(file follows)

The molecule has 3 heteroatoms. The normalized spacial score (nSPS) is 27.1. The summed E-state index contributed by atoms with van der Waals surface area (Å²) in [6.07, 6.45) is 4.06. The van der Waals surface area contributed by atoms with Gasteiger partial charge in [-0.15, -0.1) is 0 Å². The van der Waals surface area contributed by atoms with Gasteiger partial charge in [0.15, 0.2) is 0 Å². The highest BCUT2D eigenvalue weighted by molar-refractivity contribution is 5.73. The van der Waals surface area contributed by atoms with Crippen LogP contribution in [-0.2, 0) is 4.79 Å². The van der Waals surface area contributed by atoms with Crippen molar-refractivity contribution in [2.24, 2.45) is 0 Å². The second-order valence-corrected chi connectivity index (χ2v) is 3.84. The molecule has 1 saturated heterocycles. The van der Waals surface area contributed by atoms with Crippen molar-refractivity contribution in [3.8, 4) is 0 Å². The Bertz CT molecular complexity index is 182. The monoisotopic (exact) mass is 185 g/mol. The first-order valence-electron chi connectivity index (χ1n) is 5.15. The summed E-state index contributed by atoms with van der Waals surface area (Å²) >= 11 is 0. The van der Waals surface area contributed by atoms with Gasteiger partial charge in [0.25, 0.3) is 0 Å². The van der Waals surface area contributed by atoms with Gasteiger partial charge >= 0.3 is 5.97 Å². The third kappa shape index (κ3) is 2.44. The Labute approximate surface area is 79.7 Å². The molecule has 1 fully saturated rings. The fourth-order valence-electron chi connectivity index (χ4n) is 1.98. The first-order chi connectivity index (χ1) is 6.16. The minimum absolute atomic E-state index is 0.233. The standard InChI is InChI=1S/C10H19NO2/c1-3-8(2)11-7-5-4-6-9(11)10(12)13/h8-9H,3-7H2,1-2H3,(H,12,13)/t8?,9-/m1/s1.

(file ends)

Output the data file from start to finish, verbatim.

The molecule has 3 heteroatoms. The normalized spacial score (nSPS) is 27.1. The summed E-state index contributed by atoms with van der Waals surface area (Å²) in [6.07, 6.45) is 4.06. The van der Waals surface area contributed by atoms with Gasteiger partial charge in [-0.15, -0.1) is 0 Å². The van der Waals surface area contributed by atoms with Gasteiger partial charge in [0.15, 0.2) is 0 Å². The highest BCUT2D eigenvalue weighted by molar-refractivity contribution is 5.73. The van der Waals surface area contributed by atoms with Crippen LogP contribution in [-0.2, 0) is 4.79 Å². The van der Waals surface area contributed by atoms with Crippen molar-refractivity contribution in [2.24, 2.45) is 0 Å². The second-order valence-corrected chi connectivity index (χ2v) is 3.84. The molecule has 1 saturated heterocycles. The van der Waals surface area contributed by atoms with Crippen molar-refractivity contribution in [3.8, 4) is 0 Å². The Bertz CT molecular complexity index is 182. The monoisotopic (exact) mass is 185 g/mol. The first-order valence-electron chi connectivity index (χ1n) is 5.15. The summed E-state index contributed by atoms with van der Waals surface area (Å²) >= 11 is 0. The van der Waals surface area contributed by atoms with Gasteiger partial charge in [0.25, 0.3) is 0 Å². The van der Waals surface area contributed by atoms with Gasteiger partial charge >= 0.3 is 5.97 Å². The third kappa shape index (κ3) is 2.44. The Labute approximate surface area is 79.7 Å². The molecule has 1 fully saturated rings. The fourth-order valence-electron chi connectivity index (χ4n) is 1.98. The first-order chi connectivity index (χ1) is 6.16. The minimum absolute atomic E-state index is 0.233. The standard InChI is InChI=1S/C10H19NO2/c1-3-8(2)11-7-5-4-6-9(11)10(12)13/h8-9H,3-7H2,1-2H3,(H,12,13)/t8?,9-/m1/s1.